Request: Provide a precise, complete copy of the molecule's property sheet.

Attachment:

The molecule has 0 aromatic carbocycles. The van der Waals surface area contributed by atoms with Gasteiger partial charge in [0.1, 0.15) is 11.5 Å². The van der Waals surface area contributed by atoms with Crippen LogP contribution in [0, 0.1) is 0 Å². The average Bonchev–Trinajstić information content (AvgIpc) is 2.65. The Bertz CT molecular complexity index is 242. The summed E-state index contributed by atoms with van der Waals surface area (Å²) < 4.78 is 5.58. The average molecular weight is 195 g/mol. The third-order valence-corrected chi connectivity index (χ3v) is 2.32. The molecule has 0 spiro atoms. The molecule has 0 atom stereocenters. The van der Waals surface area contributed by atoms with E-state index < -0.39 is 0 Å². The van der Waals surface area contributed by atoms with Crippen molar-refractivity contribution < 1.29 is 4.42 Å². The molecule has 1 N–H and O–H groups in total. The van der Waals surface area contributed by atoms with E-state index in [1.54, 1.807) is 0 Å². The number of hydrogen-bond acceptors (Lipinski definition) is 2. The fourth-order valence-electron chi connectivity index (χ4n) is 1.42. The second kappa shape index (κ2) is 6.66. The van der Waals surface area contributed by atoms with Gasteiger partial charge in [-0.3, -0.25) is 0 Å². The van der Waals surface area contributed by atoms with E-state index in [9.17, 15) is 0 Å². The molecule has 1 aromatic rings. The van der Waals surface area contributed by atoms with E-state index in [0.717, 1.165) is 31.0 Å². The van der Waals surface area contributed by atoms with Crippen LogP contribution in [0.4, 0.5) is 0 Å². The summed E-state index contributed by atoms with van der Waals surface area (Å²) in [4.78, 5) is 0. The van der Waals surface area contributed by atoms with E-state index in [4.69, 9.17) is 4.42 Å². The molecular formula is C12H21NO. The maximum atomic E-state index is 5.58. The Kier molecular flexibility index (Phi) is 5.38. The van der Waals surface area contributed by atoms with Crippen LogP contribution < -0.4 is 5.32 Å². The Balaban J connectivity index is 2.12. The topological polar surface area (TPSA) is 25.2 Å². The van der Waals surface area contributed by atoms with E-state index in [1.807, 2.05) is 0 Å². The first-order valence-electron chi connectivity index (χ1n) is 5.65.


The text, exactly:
The molecule has 0 aromatic carbocycles. The van der Waals surface area contributed by atoms with Gasteiger partial charge in [0.1, 0.15) is 11.5 Å². The van der Waals surface area contributed by atoms with Crippen LogP contribution in [0, 0.1) is 0 Å². The average Bonchev–Trinajstić information content (AvgIpc) is 2.65. The Bertz CT molecular complexity index is 242. The summed E-state index contributed by atoms with van der Waals surface area (Å²) < 4.78 is 5.58. The average molecular weight is 195 g/mol. The third-order valence-corrected chi connectivity index (χ3v) is 2.32. The molecule has 0 spiro atoms. The molecule has 0 atom stereocenters. The van der Waals surface area contributed by atoms with E-state index < -0.39 is 0 Å². The van der Waals surface area contributed by atoms with Crippen molar-refractivity contribution < 1.29 is 4.42 Å². The molecule has 1 N–H and O–H groups in total. The van der Waals surface area contributed by atoms with E-state index in [1.54, 1.807) is 0 Å². The number of hydrogen-bond acceptors (Lipinski definition) is 2. The fourth-order valence-electron chi connectivity index (χ4n) is 1.42. The second kappa shape index (κ2) is 6.66. The van der Waals surface area contributed by atoms with Gasteiger partial charge in [-0.3, -0.25) is 0 Å². The van der Waals surface area contributed by atoms with E-state index in [9.17, 15) is 0 Å². The molecule has 1 aromatic rings. The van der Waals surface area contributed by atoms with E-state index in [0.717, 1.165) is 31.0 Å². The van der Waals surface area contributed by atoms with Crippen LogP contribution in [0.4, 0.5) is 0 Å². The summed E-state index contributed by atoms with van der Waals surface area (Å²) in [4.78, 5) is 0. The van der Waals surface area contributed by atoms with E-state index in [4.69, 9.17) is 4.42 Å². The molecular formula is C12H21NO. The maximum atomic E-state index is 5.58. The Kier molecular flexibility index (Phi) is 5.38. The van der Waals surface area contributed by atoms with Crippen LogP contribution < -0.4 is 5.32 Å². The Balaban J connectivity index is 2.12. The topological polar surface area (TPSA) is 25.2 Å². The van der Waals surface area contributed by atoms with E-state index in [1.807, 2.05) is 0 Å². The first-order valence-electron chi connectivity index (χ1n) is 5.65.